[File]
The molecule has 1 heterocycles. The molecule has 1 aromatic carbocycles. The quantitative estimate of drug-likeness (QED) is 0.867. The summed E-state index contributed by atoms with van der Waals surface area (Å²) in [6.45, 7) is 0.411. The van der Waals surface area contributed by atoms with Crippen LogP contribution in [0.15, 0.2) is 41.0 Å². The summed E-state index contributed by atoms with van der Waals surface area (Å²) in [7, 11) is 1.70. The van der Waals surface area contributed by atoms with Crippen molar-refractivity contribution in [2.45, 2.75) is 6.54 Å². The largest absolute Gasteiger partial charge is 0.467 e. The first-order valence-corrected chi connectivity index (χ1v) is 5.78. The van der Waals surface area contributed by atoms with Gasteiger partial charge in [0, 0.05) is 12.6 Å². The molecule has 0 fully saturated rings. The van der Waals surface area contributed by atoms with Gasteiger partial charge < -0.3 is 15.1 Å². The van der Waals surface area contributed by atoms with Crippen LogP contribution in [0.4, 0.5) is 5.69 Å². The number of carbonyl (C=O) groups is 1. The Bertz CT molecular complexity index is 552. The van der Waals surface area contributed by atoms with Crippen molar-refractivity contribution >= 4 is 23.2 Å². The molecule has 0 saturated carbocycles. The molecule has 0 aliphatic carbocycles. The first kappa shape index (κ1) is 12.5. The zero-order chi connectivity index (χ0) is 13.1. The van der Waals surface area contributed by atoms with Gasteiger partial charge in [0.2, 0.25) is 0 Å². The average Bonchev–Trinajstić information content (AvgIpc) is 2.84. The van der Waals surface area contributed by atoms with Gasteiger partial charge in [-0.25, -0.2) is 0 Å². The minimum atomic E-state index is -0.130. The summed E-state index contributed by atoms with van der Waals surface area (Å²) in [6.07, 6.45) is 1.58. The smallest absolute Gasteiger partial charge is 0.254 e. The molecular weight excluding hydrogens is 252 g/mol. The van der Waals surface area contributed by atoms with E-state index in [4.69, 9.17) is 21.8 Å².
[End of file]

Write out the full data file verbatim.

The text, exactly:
The molecule has 1 heterocycles. The molecule has 1 aromatic carbocycles. The quantitative estimate of drug-likeness (QED) is 0.867. The summed E-state index contributed by atoms with van der Waals surface area (Å²) in [6.45, 7) is 0.411. The van der Waals surface area contributed by atoms with Crippen LogP contribution in [0.15, 0.2) is 41.0 Å². The summed E-state index contributed by atoms with van der Waals surface area (Å²) in [7, 11) is 1.70. The van der Waals surface area contributed by atoms with Crippen molar-refractivity contribution in [2.45, 2.75) is 6.54 Å². The largest absolute Gasteiger partial charge is 0.467 e. The first-order valence-corrected chi connectivity index (χ1v) is 5.78. The van der Waals surface area contributed by atoms with Gasteiger partial charge in [0, 0.05) is 12.6 Å². The molecule has 0 fully saturated rings. The van der Waals surface area contributed by atoms with Gasteiger partial charge < -0.3 is 15.1 Å². The van der Waals surface area contributed by atoms with Crippen LogP contribution in [0.4, 0.5) is 5.69 Å². The number of carbonyl (C=O) groups is 1. The Bertz CT molecular complexity index is 552. The van der Waals surface area contributed by atoms with Crippen molar-refractivity contribution >= 4 is 23.2 Å². The molecule has 0 saturated carbocycles. The molecule has 0 aliphatic carbocycles. The first kappa shape index (κ1) is 12.5. The zero-order chi connectivity index (χ0) is 13.1. The van der Waals surface area contributed by atoms with Gasteiger partial charge in [0.2, 0.25) is 0 Å². The average Bonchev–Trinajstić information content (AvgIpc) is 2.84. The van der Waals surface area contributed by atoms with Gasteiger partial charge in [-0.25, -0.2) is 0 Å². The minimum atomic E-state index is -0.130. The summed E-state index contributed by atoms with van der Waals surface area (Å²) in [6.07, 6.45) is 1.58. The smallest absolute Gasteiger partial charge is 0.254 e. The molecular weight excluding hydrogens is 252 g/mol. The van der Waals surface area contributed by atoms with E-state index in [4.69, 9.17) is 21.8 Å².